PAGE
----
In November, Senegal became the ninth country in the “meningitis belt” (a band of 26 countries stretching from Senegal to Ethiopia) to introduce the effective, low-cost MenAfriVac™ vaccine through the Meningitis Vaccine Project (MVP), a partnership between the World Health Organization (WHO) and PATH. In countries where the vaccine has been introduced, a profound impact has been seen on reported meningitis cases, with no cases reported among those who were vaccinated and with dramatically reduced bacterial carriage – even among those too old to have been vaccinated.
As highlighted in a previous MCHIP post, the Senegalese Ministry of Health launched a successful 2-week MenAfriVac™ campaign on November 12, 2012 in one of the area’s most severely affected by meningitis outbreaks, targeting a cohort of 3.9 million people between the ages of 1 to 29 year olds. The launch and distribution of the vaccine was a success by many standards due to its organization and management. All districts received the required supplies in a timely manner with special attention given to resource mobilization for 8 of the 14 regions that were targeted as having the greatest need. Senegal came up with resourceful vaccine mobilization solutions by using transport means such as automobiles, bikes, motorcycles, and even carts pulled by donkeys and horses.
With vaccination campaigns typically targeting infants under the age of one, reaching 15 to 29 year-olds is a difficult feat as this is one of the only available vaccines targeting this age group, requiring a well thought out and creative strategy. To understand the complexity of vaccinating this group, imagine a taxi stand with hundreds of commuters trying to find the correct vehicle or motor bike and then bargaining for the right price, combined with drivers yelling for passengers, while trying to drop them at their destination, and squeezing their vehicles in and out of a jam packed area. This is a small example of environments where campaign volunteers ventured to vaccinate the 15 to 29 year old age group as they are more likely to be at their workplaces than in their homes. Campaign volunteers also visited gathering places such as markets, colleges and universities, and military camps. District teams went to prisons, taxi stands, labor workshops, and out to the fields where people were farming their crop to uncover these hard-to-reach individuals, going the extra mile to reach the targeted 3.9 million people.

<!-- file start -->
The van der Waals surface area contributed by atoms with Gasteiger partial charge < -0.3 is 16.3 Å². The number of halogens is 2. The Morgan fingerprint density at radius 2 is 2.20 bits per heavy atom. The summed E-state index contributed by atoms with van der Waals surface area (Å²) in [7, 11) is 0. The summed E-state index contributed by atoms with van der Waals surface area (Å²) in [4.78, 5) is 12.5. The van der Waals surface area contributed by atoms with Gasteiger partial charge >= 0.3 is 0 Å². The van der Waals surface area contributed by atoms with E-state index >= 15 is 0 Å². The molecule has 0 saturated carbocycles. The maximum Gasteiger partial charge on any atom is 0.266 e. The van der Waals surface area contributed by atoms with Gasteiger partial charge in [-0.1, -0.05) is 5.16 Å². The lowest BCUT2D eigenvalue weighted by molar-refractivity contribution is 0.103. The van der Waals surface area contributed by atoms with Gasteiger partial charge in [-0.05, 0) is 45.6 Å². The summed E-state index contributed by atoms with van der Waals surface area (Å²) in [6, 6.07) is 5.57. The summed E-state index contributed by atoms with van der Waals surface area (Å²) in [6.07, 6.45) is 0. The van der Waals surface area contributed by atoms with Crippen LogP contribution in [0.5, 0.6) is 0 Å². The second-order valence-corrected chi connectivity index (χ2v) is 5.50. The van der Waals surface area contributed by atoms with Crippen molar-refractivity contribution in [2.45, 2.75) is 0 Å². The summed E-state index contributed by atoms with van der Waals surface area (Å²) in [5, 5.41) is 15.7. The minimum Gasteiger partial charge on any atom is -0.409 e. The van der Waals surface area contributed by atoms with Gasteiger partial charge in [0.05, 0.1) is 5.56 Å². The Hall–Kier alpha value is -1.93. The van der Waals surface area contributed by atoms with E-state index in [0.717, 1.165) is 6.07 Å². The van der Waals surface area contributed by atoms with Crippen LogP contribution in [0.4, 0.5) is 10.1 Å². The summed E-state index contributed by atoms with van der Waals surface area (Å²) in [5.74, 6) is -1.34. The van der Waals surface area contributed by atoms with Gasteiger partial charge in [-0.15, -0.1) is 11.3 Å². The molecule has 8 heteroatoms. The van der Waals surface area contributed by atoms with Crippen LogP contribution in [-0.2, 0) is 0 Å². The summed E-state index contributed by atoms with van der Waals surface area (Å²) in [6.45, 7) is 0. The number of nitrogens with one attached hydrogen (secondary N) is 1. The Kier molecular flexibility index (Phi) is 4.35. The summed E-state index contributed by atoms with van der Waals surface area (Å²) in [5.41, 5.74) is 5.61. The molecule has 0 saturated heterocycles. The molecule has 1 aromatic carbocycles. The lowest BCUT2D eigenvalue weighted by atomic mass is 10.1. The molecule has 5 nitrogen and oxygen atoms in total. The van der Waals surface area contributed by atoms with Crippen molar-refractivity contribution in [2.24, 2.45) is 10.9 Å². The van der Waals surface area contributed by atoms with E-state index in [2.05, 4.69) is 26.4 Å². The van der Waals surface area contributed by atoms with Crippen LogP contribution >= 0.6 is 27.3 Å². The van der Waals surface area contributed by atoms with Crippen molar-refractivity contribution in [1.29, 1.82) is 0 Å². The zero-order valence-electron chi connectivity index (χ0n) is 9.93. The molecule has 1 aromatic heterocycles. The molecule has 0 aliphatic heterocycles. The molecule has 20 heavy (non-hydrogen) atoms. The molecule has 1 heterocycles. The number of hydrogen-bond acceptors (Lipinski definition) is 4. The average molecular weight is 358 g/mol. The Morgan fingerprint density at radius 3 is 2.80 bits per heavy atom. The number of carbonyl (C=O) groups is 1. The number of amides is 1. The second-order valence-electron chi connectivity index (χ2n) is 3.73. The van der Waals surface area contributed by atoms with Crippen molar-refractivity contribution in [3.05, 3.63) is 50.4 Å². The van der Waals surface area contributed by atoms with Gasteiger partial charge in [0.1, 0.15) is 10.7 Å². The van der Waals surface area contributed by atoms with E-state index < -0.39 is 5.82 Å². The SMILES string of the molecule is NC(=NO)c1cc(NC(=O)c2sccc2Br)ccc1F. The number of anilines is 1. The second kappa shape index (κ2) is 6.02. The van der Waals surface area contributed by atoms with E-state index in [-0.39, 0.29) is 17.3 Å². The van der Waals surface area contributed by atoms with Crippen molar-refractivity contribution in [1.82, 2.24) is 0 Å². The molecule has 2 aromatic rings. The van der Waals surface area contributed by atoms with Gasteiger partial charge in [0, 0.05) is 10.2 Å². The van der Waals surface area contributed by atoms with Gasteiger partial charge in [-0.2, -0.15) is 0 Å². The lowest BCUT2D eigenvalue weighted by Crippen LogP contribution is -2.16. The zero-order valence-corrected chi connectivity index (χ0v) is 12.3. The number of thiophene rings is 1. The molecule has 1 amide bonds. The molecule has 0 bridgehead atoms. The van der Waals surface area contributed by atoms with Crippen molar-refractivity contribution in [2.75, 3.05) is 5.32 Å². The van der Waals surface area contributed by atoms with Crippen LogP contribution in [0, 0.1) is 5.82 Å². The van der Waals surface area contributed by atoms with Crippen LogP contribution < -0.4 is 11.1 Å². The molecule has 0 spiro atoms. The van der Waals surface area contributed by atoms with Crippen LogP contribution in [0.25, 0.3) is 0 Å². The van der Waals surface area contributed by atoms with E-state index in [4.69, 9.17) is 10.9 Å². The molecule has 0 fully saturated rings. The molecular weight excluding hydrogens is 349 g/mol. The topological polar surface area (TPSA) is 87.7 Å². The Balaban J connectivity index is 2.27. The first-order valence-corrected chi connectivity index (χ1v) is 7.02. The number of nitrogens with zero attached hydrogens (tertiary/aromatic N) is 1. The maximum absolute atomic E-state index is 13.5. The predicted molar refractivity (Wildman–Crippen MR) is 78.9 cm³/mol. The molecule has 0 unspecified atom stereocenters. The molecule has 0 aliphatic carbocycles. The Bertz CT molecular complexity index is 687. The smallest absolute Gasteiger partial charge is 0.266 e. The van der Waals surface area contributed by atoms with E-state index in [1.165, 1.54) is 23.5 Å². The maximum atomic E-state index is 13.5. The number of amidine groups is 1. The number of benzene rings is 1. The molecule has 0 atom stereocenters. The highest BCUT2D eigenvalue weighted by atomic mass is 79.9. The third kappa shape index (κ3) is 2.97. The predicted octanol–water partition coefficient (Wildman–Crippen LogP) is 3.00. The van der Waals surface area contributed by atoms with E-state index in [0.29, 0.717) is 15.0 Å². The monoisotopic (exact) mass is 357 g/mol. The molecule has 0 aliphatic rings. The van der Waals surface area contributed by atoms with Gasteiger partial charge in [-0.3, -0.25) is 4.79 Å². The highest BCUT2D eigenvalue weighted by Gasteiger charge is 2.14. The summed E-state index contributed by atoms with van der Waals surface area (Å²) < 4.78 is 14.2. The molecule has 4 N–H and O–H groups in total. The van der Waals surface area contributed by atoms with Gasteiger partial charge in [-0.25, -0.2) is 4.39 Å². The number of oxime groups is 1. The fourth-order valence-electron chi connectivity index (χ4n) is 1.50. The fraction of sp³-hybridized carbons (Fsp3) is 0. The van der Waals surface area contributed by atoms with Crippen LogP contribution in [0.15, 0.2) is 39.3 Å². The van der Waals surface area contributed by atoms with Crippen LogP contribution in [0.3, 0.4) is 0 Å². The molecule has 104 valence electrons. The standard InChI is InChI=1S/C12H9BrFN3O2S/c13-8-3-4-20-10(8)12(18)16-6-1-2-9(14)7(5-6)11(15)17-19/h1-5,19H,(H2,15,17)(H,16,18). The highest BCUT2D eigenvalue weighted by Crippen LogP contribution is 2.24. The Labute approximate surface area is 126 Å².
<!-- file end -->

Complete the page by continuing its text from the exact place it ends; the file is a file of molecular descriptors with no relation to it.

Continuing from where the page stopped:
MCHIP was a key technical partner in supporting this campaign during the preparatory and implementation activities and will continue to collaborate with the Ministry of Health and partners on monitoring and evaluating post-introduction activities to assess the coverage, quality, and impact of the campaign.
This campaign, and the process leading up to it, required careful preparations, public information, meticulous organization, staff training, logistics, community partnerships, crowd control, surveillance, and active monitoring. And yet, after only 10 days, it is complete. MCHIP and partners can breathe a sigh of relief, but not for long. Senegal now has a lot of work ahead as they prepare to introduce a new pneumococcal conjugate vaccine (PCV) in the coming months to protect against varieties of pneumonia due to Streptococcus pneumoniae. Once new vaccines are introduced, they quickly become old vaccines, dependent on the same vaccination system. As people working in the world of immunization know, the work to achieve and sustain improvements in routine immunization systems and raise coverage rates is a marathon requiring steady effort, and not a sprint to some imaginary finish line.
Learn more about the Meningitis Vaccine Project.
 Coverage will be calculated after all data has been reported from the 35 districts where the campaign was rolled out.